No one can tell you over the internet what ammunition may or may not be suitable for a given gun. That can only be done by a qualified double gun smith (not Joe S**t the 870 parts replacer down at the corner) with the gun in hand.
FOX CHAMBERS --
The only two A.H. Fox Gun Co. catalogues, that I have seen, that state chamber lengths are the 1913 and 1914. They both state 12-gauge guns are regularly chambered for 2 3/4 - inch shells, 16-gauge 2 9/16 – inch shells and 20-gauge 2 1/2 - inch shells. That being said, virtually every 12-gauge Ansley H. Fox gun made in Philadelphia (other than the HE-Grade Super-Fox) that I've run a chamber gauge in shows about 2 5/8 - inch. The chambers of unmolested 16-gauge guns seem to run about 2 7/16 inch and 20-gauge guns a hair over 2 3/8 inch. A very few graded guns were ordered with longer chambers. Savage began stating chambered for 2 ¾ inch shells in their 1938 Fox catalogues.
All this being said there is a good body of evidence that back in those days chambers were held about 1/8 inch shorter than the shells for which they were intended. In the book The Parker Story
the Remington vintage specification sheets on pages 164 to 169 call for a chamber 1/8-inch shorter than the shell for which it is intended. Also in the 1930's there were a couple of articles in The American Rifleman
(July 1936 and March 1938) on the virtue of short chambers. A series by Sherman Bell in The Double Gun Journal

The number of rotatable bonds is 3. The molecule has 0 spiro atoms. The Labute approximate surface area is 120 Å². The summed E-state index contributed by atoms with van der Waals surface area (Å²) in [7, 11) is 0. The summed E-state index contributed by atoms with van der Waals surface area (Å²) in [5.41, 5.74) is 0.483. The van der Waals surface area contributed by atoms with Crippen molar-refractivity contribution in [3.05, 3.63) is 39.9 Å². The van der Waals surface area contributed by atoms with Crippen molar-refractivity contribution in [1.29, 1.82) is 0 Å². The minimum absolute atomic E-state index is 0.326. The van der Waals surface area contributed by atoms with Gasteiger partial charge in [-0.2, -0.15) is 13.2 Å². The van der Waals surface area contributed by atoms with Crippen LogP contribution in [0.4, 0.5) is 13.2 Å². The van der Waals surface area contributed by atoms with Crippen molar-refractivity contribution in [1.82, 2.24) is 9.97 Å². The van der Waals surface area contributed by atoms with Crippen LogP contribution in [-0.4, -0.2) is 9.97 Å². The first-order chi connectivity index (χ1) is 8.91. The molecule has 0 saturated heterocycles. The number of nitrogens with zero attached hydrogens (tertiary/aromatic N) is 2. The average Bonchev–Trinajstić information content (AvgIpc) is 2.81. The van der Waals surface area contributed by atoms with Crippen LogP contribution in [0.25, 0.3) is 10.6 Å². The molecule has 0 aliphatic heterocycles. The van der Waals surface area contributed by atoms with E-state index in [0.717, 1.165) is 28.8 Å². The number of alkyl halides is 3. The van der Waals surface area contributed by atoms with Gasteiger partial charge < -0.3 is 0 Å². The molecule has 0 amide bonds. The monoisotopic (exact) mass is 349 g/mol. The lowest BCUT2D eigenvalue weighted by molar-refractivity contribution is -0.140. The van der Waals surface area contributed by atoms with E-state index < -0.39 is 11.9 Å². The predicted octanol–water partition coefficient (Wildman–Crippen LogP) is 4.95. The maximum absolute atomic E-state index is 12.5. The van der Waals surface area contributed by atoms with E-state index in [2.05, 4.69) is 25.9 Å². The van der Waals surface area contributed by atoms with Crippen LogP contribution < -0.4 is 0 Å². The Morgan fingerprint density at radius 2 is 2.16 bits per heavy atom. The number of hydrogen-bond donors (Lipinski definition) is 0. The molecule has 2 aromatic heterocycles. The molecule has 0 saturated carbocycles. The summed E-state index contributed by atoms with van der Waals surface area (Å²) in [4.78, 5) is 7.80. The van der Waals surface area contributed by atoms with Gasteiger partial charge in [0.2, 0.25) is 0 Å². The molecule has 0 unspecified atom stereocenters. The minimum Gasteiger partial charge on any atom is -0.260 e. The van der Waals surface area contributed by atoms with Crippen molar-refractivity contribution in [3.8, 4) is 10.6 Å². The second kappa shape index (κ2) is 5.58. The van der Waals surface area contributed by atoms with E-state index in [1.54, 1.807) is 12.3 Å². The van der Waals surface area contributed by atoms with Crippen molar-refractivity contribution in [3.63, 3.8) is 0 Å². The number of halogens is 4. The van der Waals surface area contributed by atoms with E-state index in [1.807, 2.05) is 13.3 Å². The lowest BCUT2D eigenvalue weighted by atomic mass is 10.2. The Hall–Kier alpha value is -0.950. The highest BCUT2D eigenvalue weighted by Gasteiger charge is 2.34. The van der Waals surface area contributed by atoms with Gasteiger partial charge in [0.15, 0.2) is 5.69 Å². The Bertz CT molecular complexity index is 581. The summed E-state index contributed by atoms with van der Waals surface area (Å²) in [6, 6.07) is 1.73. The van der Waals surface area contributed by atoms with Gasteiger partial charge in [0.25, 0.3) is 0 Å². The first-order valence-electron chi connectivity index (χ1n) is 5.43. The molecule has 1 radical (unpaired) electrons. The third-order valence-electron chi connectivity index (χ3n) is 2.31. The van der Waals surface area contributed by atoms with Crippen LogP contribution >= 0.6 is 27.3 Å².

showed no significant increase in pressure from shooting shells in slightly short chambers. IMHO I don't much sweat that 1/8-inch in 12-gauge guns. On the other hand when one gets a 20-gauge chambered at 2 3/8-inch likely intended for 2 1/2-inch shells I do worry about folks firing 2 3/4-inch shells in such guns.
From the very earliest days of the 20-gauge in North America, the "standard" paper 20-gauge shell was 2 1/2 inches in length, though the manufacturers offered 2 3/4, 2 7/8 and 3-inch shells as well. The maximum load offered by the loading companies in the 2 1/2 inch 20-gauge shell was 2 1/4 drams of bulk smokeless powder and 7/8 ounce of shot, or 18 grains of dense smokeless powder such as Infallible or Ballistite and 7/8 ounce of shot. In the 2 3/4 inch and longer cases one could get 2 1/2 drams of bulk smokeless powder and 7/8 ounce of shot, or 20-grains of Ballistite or Infallible dense smokeless powder and 7/8 ounce of shot. The longer 2 7/8 and 3-inch cases got more and better wadding, which many serious shooters believed important. Like these 2 7/8 inch 20-gauge shells --
Progressive burning smokeless powders were an invention of WW-I and by 1922, Western Cartridge Co. introduced shotgun shells loaded with progressive burning powder. This was their Super-X load, put up in their 2 3/4 inch Field shell, pushing 1 1/4 ounces of shot in 12-gauge at higher velocities than previously possible and one ounce of shot in the 20-gauge. Manufacturers did not rush to start chambering their everyday 20-gauge guns for these new heavier 2 3/4 inch 20-gauge shells. I have a little 1930 Parker Bros. VH-Grade 20-gauge that is chambered for the 2 1/2 inch shells. Major North American ammunition manufacturers continued to offer the 2 1/2 inch 20-gauge shells until shortly after WW-II.